Apply the “Reagan Doctrine” To Your Wife, Also

Reagan’s Wisdom

Many of you may not have been alive when Ronald Reagan was President of the United States. I’m sad for you. He was a great leader and a great man.

Image result for ronald reagan trust but verify imagesWhen dealing with the Soviets, he wanted peace, but he also knew they being honest and transparent wasn’t a Russian characteristic. Therefore, when people wondered how we would be able to take the communists at their word when they said they would reduce their nuclear warheads, President Reagan wisely advised, “Trust, but verify.”

In others words, instead of telling the Russians we didn’t trust them (which is bad for relationships), Reagan essentially said, “Oh, I trust you! But things happen, so… Can you show us those pictures one more time?”

Verifying Valerie

So, as I was standing in the shower this morning, my dear wife, Valerie, peaked through the curtain and looked at my face with pity. She had just read the article that debunked the claim that the CDC said men should shave their beards during this COVID-19 crisis.

With the look of a sad puppy, Valerie tried to encourage me, I guess: “Maybe you should have checked the sources before listening to Facebook, huh?”

Standing there with shower water dripping off my naked face, I replied, “YOU were the one who told me the CDC had recommended it! NOT Facebook.”

Wellllllll,” said Valerie, slowly enough to give her time to formulate a response. “Maybe you start verifying your wife’s sources before you go and do something like this.”

It’s always the man’s fault, isn’t it?

Video Documentation

OK, so my thought was that if it had to be done, why not have fun doing it? Therefore, I took my iPhone into the bathroom and documented the process of shaving off what made me look smarter than I am.

After you watch it, tell me what you think of my impressions!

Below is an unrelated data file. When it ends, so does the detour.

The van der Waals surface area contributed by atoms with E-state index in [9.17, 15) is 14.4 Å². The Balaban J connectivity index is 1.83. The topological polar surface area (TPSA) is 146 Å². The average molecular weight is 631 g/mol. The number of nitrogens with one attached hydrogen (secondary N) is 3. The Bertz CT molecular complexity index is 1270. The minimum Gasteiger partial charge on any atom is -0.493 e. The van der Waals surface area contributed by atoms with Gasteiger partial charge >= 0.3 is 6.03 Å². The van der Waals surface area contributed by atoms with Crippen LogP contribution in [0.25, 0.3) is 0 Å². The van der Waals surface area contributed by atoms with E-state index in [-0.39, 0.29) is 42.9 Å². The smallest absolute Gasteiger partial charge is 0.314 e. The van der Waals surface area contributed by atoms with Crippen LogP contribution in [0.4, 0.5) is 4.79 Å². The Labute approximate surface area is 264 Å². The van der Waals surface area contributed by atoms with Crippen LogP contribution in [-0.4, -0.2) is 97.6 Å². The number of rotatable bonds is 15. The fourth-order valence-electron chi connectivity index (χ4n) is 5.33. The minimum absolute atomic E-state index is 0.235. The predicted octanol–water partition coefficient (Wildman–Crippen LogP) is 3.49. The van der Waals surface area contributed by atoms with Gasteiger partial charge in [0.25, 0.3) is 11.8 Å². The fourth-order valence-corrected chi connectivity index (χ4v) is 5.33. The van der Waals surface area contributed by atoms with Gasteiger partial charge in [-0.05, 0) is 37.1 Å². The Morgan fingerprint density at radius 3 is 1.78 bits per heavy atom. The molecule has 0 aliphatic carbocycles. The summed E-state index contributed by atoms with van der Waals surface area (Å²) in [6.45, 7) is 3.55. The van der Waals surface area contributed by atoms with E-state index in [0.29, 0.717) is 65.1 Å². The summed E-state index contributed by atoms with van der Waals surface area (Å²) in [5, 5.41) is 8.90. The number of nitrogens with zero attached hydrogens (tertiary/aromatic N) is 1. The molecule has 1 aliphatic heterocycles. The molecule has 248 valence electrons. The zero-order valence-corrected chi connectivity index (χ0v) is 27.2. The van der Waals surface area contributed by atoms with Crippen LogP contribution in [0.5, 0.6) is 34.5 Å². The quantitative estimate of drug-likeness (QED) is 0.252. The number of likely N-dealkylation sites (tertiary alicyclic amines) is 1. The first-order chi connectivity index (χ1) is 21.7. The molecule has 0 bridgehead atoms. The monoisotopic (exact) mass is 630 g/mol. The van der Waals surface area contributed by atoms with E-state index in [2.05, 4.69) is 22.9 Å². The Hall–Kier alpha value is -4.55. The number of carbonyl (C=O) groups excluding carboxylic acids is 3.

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Filed under current events, Humor, Marriage, wisdom

I May Be Math-Challenged, But I Think I’ll Survive

Image result for coronavirus images

image credit: dshs.texas.gov/coronavirus/

I do not want to contract the coronavirus (COVID-19).

I do not want to die from the coronavirus.

But what are my odds of contracting or dying from the coronavirus compared to other things?

As of this very moment (it will grow by the time you read this), there have been 114,285 reported cases (world-wide) of coronavirus. Out of those, there have been 4009 deaths.

If you look carefully at the statistics, however, the worst risk of dying from the coronavirus, if infected, is not China; it’s in Italy. There the death rate is nearly 4.5%, while in China it is only a little more than 3%. Yet, so far in America, with only 24 deaths, the death rate is now 4.1%. Are we trying to catch up with Italy?

But death statistics don’t tell the whole story. The rate of infected persons per 1 million are 151.7 in Italy, while only 1.9 in America. That’s a critical statistic! You’re literally 80 times more likely to contract the coronavirus in Italy than America.

I don’t want to go to Italy – at least not right now.

But think about these annual death statistics (in America):

  • 88,000 people die from alcohol-related causes
  • In 2014, alcohol-impaired driving fatalities accounted for 9,967 deaths
  • Heart disease: 647,457
  • Cancer: 599,108
  • Accidents (unintentional injuries): 169,936
  • Chronic lower respiratory diseases: 160,201
  • Stroke (cerebrovascular diseases): 146,383
  • Alzheimer’s disease: 121,404
  • Diabetes: 83,564
  • Influenza and pneumonia: 55,672
  • Nephritis, nephrotic syndrome, and nephrosis: 50,633
  • Intentional self-harm (suicide): 47,173
  • Automobile accident (2019): 38,800

Folks, I’m not a math whiz, not like most of you. But if you simply look at the raw data, I don’t see what all the hype is about?

There are 328 million people in America. Of those 328 million:

  • 0.2% of the U.S. population will die of the flu
  • .012% of the U.S. population will die in automobile accidents
  • Only .000008% of the U.S. populations has, at this point, died from coronavirus (COVID-19)

In other words, if you go outside of your cave dwelling at any point this year, based on current statistics, you’re THOUSANDS OF TIMES more likely to die from a heart attack, cancer, the flu, or a terrible automobile accident than coronavirus.

As someone recently said, “You’re more likely to die from drinking Coronas than getting coronas[virus].”

Just live normally . . . unless you’re craving pizza in Italy.